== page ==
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West Virginia

7 of the Most Beautiful Places to See in West Virginia

Jamie Delos Reyes

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West Virginia is famous for its wilderness areas, wild mountain country, and fast-running rivers. It attracts active people who love the outdoors and beautiful, rugged landscapes. But West Virginia is also home to some fascinating historical places. It’s the perfect state to learn and pay homage to the past at the same time. Check out this collection of the most beautiful places to see in West Virginia!

1. Adena Burial Mounds

Adena Burial Mound
Photo Credits: National Park Service

One of West Virginia’s most intriguing attractions is also a little-known, almost secret place located in Moundsville. The Adena culture was a Native American culture that thrived in 1000 to 200 BC. Their culture was notable for their pottery, agriculture, art. They are also famous for their far-ranging trade with other Pre-Columbian Native American societies.

The Grave Creek Archaeological Complex houses the largest known burial mounds of the Adena, built around 250-150 BC. The largest of the burial mounds can measure 69 feet, and 300 feet at the base. More than 60,000 tons of earth would have needed to be moved to form the mound, making it a remarkable feat of prehistoric engineering. The nearby Delf Norona Museum onsite exhibits artifacts found inside the burial sites. You can also learn information on the lives of the Adena, for visitors who wish to know more about this prehistoric culture.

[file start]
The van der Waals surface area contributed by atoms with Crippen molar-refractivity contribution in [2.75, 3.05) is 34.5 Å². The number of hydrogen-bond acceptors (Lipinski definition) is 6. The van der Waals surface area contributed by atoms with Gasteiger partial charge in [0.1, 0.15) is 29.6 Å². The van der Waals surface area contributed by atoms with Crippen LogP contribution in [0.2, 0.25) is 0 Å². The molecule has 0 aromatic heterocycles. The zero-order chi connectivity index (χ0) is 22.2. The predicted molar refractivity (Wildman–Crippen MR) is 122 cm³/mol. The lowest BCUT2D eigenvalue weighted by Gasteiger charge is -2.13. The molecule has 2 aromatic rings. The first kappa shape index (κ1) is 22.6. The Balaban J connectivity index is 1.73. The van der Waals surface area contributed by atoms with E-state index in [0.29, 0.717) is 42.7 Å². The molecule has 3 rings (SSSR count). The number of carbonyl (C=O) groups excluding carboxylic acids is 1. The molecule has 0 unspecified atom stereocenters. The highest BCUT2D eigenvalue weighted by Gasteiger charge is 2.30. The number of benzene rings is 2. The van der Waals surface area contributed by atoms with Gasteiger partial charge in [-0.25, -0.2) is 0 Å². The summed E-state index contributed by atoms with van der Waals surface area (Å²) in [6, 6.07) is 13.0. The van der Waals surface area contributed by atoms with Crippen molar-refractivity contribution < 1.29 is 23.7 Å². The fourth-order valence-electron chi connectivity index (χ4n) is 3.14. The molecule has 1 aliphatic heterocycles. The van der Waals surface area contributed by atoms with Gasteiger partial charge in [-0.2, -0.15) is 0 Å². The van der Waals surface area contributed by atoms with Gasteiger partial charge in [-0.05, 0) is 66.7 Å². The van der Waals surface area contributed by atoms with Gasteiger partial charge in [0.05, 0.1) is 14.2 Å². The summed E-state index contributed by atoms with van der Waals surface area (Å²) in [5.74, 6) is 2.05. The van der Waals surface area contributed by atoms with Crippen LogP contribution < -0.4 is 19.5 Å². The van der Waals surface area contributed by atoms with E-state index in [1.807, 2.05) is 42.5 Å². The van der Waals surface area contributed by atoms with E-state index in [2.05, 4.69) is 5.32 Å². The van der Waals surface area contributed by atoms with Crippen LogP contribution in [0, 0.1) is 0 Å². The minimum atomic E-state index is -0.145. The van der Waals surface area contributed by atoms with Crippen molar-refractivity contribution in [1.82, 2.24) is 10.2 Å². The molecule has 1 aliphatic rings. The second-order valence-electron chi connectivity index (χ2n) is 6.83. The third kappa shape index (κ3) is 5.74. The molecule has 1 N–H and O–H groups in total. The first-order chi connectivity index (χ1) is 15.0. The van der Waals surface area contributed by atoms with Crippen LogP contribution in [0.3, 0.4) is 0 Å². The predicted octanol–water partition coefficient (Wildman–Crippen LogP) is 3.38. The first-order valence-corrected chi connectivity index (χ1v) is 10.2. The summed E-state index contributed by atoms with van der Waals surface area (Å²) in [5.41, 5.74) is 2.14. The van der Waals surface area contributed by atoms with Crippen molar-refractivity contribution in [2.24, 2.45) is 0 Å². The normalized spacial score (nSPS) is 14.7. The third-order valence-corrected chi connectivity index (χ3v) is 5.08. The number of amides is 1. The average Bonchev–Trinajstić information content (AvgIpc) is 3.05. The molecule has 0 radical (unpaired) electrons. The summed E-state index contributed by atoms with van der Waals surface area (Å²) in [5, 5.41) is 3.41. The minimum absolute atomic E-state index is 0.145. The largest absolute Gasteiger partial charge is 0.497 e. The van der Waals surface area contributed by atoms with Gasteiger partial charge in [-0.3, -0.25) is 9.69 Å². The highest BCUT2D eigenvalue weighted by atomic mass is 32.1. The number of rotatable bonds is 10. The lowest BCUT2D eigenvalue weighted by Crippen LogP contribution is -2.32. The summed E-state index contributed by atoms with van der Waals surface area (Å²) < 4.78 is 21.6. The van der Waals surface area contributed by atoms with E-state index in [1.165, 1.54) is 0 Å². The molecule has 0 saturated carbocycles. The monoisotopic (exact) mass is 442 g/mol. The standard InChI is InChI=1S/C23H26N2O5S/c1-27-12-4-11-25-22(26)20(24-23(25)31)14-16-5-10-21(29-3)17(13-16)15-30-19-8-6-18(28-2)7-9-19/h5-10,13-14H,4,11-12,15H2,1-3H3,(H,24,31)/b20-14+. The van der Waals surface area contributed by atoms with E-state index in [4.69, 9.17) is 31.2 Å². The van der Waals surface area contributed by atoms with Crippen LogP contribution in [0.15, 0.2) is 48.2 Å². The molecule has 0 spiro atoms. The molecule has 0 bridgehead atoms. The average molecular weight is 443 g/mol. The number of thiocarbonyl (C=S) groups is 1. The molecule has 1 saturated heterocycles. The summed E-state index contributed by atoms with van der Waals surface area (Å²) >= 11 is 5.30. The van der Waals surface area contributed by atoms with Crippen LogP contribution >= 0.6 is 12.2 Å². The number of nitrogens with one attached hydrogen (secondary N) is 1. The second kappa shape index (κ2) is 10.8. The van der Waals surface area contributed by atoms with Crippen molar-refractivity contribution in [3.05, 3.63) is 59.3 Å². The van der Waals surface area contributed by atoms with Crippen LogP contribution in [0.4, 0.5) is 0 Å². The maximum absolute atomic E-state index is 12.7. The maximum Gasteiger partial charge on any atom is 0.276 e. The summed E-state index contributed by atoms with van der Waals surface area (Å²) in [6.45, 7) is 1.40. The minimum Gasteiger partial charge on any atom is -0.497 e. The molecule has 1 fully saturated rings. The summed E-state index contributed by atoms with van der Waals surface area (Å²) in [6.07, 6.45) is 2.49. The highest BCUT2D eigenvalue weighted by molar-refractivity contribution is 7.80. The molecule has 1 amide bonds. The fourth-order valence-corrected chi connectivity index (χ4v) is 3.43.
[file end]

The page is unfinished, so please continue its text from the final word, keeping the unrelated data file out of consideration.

2. Seneca Caverns

Seneca Caverns, West Virginia
Photo Credits: My Buckhannon

Another unique experience in the state is the Seneca Caverns, one of the beautiful places to see in West Virginia. The formation began almost 460 million years ago, and are thought to have been discovered by the native Seneca people beginning in the 1400s, who used the caves for shelter. Later on, they were found by Laven Teter, a local farmer, as he was looking for water for his livestock.

Even now, the largest chamber of the caverns in named Teter Hall. One-hour guided tours are offered for visitors who wish to explore the caves, where you can descend as far as 165 feet below the earth’s surface. The well-lit pathways have cemented steps with handrails. Hold onto these when you visit the caverns, so you don’t slip or get lost as you navigate deeper into the caverns.

3. The Greenbrier

The Greenbrier, West Virginia
Photo Credits: Golf Tips Magazine

The Greenbrier is a grand hotel that has been designated as a National Historic Landmark. Its scenic grounds and gorgeous architecture have hosted up to 26 presidents and even royalty, including Prince Rainier and Princess Grace of Monaco as well as the Duke and Duchess of Windsor. It earns its historic designation too: the Greenbrier served as a detention center for German and Japanese diplomats in World War II, and later on, was commandeered as a hospital by the US Army.

An underground shelter is beneath it to house the entire US Congress during the Cold War. Now, it is a luxurious and scenic vacation spot offering dozens of activities to guests, such as horseback riding, tennis, golf, hiking, and fishing. There is also a large spa for guests who just want to relax in a beautiful and historic place.

4. Snowshoe

Snowshoe, West Virginia